Nexis Uni (formerly LexisNexis Academic) is the easiest source to use for current federal law "on the books" -
Other federal statutory law sources:
Annotated codes - Two publishers create sets of the same laws that are in U.S.C. (see "What Are Statutory and Case Law?" below), but add annotations - editorial content that helps researchers find out more about how the law has been interpreted and applied. The "law on the books" (the statutory language itself) will be the same as in U.S.C.
Before codification in U.S. Code, laws passed by Congress are published in the order passed in a series called Statutes at Large. If your research project involves discovering legislative intent, you will want to check out our Guide to Congressional Publications as well. The UCB Law Library has additional resources on finding and interpreting the law.
For background on the congressional process that led to enactment of a federal law, Proquest Legislative Insight is the best resource to use. Use the name of the law (e.g. Clean Air Act Amendments of 1977) to find a list of documents - including bills, congressional committee hearings, Congressional Record transcripts of debate on the floor of Congress, and so on - related to the drafting and passage of the law.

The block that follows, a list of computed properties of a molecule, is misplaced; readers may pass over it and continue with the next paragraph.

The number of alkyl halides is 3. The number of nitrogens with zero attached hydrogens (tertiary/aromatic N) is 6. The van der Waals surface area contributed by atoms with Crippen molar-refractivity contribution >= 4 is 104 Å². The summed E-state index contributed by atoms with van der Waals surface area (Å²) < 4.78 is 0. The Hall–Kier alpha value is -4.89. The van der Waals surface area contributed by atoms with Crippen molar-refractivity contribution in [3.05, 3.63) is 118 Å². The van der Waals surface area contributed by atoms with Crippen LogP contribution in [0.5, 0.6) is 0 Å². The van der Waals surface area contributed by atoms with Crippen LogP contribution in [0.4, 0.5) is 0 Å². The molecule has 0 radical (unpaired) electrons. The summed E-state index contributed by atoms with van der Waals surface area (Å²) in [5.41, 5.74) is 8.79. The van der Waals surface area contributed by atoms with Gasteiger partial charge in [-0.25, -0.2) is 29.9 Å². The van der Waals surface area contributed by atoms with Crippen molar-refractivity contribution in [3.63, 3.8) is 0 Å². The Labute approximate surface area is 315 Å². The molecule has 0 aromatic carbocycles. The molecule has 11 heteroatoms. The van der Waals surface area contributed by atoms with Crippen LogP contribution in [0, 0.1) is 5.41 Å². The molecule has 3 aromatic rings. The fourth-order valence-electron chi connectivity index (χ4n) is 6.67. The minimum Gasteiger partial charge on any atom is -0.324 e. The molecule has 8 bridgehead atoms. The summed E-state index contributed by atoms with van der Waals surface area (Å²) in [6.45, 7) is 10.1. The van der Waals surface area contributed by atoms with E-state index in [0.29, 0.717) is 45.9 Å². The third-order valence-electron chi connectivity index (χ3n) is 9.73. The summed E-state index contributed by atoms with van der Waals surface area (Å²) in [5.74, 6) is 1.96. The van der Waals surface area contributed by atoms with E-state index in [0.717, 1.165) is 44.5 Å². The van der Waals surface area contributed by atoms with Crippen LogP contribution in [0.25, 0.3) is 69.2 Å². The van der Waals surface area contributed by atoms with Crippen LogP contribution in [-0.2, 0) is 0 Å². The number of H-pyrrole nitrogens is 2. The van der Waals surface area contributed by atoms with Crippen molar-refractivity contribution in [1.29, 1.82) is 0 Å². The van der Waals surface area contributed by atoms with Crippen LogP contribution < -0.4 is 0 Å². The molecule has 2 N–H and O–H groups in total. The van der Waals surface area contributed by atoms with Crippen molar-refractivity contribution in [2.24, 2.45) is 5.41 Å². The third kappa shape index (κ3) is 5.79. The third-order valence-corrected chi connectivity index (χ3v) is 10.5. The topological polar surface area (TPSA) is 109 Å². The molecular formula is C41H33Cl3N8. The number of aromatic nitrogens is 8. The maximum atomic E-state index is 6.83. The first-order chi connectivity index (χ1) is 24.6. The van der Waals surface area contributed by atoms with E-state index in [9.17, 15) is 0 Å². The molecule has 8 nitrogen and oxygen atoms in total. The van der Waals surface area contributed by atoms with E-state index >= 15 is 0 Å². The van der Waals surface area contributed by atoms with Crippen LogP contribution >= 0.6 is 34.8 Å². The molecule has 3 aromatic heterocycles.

Nexis Uni (formerly LexisNexis Academic) is the easiest source to use for current federal case law "on the books" -
When looking at a court opinon in Nexis Uni, check the right side of the screen for Nexis's Shepardizing service (for the Shepard's service offered by Nexis). Shepard's helps you find background of your case, as well as other materials you might consider for the "law in action" part of the assignment. Also, check the icons next to the name of the case for their description in the Shepards box. Additional information on the case is also provided:
Another way to use Shepards is from the home screen: enter "shep: [case citation]" (case citation is the volume, reporter abbreviation and page number only, not the party names or the year of decision - for example, for Roe v. Wade, 410 U.S. 113 (1973), enter just shep: 410 U.S. 113). Click search and you will see all the cases that have reinterpreted, overturned or changed the ruling since it was originally made.
TIP: Law review articles about your case can be a good type of source to check first, so skip to that part of the list. Many of these articles should be linked to full text within Nexis Uni, but if an article you are interested in is not, copy the citation and look for the full text in HeinOnline (the citation for an article would look like this: 41 Willamette L. Rev. 373 (2005)
Statutes - often simply called laws - in the federal system are laws created by Congress. They are organized into "codified" law and published as the United States Code. The current U.S.C. represents the federal "law on the books" in effect now.
Case law - also called opinions, court rulings, decisions, or just cases - are a form of "judge-made" law in that cases can set forth legal rules and interpretations of other laws. In the federal system, these are published in chronological order in different "reporters" that collect case law from the different levels of the federal court system: